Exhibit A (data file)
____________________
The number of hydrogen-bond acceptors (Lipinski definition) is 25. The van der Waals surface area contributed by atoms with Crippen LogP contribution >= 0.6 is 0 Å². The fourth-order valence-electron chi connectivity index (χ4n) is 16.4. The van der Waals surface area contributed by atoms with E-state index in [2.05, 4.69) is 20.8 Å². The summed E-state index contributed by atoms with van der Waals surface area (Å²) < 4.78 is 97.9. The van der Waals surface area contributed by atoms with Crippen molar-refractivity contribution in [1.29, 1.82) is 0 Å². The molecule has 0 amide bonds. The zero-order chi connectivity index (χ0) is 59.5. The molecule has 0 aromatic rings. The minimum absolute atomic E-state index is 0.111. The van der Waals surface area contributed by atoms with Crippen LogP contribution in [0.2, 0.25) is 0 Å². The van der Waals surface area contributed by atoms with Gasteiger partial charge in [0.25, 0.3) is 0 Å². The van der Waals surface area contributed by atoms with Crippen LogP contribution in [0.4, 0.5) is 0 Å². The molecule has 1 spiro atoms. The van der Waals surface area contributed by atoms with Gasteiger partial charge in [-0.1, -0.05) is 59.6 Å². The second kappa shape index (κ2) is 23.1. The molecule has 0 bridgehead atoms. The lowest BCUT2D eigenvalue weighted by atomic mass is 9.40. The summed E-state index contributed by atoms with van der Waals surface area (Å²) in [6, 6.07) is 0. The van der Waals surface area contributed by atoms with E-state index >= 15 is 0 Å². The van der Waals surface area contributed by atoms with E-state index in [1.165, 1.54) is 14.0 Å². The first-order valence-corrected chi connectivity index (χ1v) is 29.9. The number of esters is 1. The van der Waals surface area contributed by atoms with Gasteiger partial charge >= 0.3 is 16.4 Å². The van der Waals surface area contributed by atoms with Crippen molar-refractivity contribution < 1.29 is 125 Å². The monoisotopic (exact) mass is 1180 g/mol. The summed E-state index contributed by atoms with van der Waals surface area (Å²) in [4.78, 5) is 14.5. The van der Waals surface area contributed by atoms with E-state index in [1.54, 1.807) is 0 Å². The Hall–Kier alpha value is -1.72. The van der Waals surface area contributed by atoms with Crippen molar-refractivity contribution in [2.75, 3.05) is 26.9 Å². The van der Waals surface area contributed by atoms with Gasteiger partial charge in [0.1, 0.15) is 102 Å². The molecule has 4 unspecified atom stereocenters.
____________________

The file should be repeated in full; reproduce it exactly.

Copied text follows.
The number of hydrogen-bond acceptors (Lipinski definition) is 25. The van der Waals surface area contributed by atoms with Crippen LogP contribution >= 0.6 is 0 Å². The fourth-order valence-electron chi connectivity index (χ4n) is 16.4. The van der Waals surface area contributed by atoms with E-state index in [2.05, 4.69) is 20.8 Å². The summed E-state index contributed by atoms with van der Waals surface area (Å²) < 4.78 is 97.9. The van der Waals surface area contributed by atoms with Crippen molar-refractivity contribution in [1.29, 1.82) is 0 Å². The molecule has 0 amide bonds. The zero-order chi connectivity index (χ0) is 59.5. The molecule has 0 aromatic rings. The minimum absolute atomic E-state index is 0.111. The van der Waals surface area contributed by atoms with Crippen LogP contribution in [0.2, 0.25) is 0 Å². The van der Waals surface area contributed by atoms with Gasteiger partial charge in [0.25, 0.3) is 0 Å². The van der Waals surface area contributed by atoms with Crippen LogP contribution in [0.4, 0.5) is 0 Å². The molecule has 1 spiro atoms. The van der Waals surface area contributed by atoms with Gasteiger partial charge in [-0.1, -0.05) is 59.6 Å². The second kappa shape index (κ2) is 23.1. The molecule has 0 bridgehead atoms. The lowest BCUT2D eigenvalue weighted by atomic mass is 9.40. The summed E-state index contributed by atoms with van der Waals surface area (Å²) in [6, 6.07) is 0. The van der Waals surface area contributed by atoms with E-state index >= 15 is 0 Å². The van der Waals surface area contributed by atoms with E-state index in [1.165, 1.54) is 14.0 Å². The first-order valence-corrected chi connectivity index (χ1v) is 29.9. The number of esters is 1. The van der Waals surface area contributed by atoms with Gasteiger partial charge >= 0.3 is 16.4 Å². The van der Waals surface area contributed by atoms with Crippen molar-refractivity contribution < 1.29 is 125 Å². The monoisotopic (exact) mass is 1180 g/mol. The summed E-state index contributed by atoms with van der Waals surface area (Å²) in [4.78, 5) is 14.5. The van der Waals surface area contributed by atoms with E-state index in [1.54, 1.807) is 0 Å². The Hall–Kier alpha value is -1.72. The van der Waals surface area contributed by atoms with Crippen molar-refractivity contribution in [2.75, 3.05) is 26.9 Å². The van der Waals surface area contributed by atoms with Gasteiger partial charge in [0.1, 0.15) is 102 Å². The molecule has 4 unspecified atom stereocenters.